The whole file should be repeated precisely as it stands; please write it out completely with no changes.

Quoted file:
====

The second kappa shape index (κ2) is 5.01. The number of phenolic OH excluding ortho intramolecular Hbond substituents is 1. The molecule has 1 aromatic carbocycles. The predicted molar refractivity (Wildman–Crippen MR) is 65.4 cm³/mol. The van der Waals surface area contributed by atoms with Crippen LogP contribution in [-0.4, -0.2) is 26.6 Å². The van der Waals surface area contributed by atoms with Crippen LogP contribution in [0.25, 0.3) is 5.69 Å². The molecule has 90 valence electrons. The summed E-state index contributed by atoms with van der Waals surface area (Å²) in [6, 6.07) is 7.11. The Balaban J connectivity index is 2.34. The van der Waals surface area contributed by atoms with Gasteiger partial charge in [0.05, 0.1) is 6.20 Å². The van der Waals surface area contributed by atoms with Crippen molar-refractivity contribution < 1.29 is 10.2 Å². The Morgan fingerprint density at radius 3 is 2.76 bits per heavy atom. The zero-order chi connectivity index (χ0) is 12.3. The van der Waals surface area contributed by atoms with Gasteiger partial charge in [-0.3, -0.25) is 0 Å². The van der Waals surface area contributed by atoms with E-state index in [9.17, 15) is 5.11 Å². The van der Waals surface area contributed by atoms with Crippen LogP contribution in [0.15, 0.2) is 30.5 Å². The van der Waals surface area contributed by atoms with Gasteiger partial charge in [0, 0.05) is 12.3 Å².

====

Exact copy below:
The second kappa shape index (κ2) is 5.01. The number of phenolic OH excluding ortho intramolecular Hbond substituents is 1. The molecule has 1 aromatic carbocycles. The predicted molar refractivity (Wildman–Crippen MR) is 65.4 cm³/mol. The van der Waals surface area contributed by atoms with Crippen LogP contribution in [-0.4, -0.2) is 26.6 Å². The van der Waals surface area contributed by atoms with Crippen LogP contribution in [0.25, 0.3) is 5.69 Å². The molecule has 90 valence electrons. The summed E-state index contributed by atoms with van der Waals surface area (Å²) in [6, 6.07) is 7.11. The Balaban J connectivity index is 2.34. The van der Waals surface area contributed by atoms with Gasteiger partial charge in [0.05, 0.1) is 6.20 Å². The van der Waals surface area contributed by atoms with Crippen molar-refractivity contribution < 1.29 is 10.2 Å². The Morgan fingerprint density at radius 3 is 2.76 bits per heavy atom. The zero-order chi connectivity index (χ0) is 12.3. The van der Waals surface area contributed by atoms with Gasteiger partial charge in [-0.3, -0.25) is 0 Å². The van der Waals surface area contributed by atoms with E-state index in [9.17, 15) is 5.11 Å². The van der Waals surface area contributed by atoms with Crippen LogP contribution in [0.15, 0.2) is 30.5 Å². The van der Waals surface area contributed by atoms with Gasteiger partial charge in [0, 0.05) is 12.3 Å².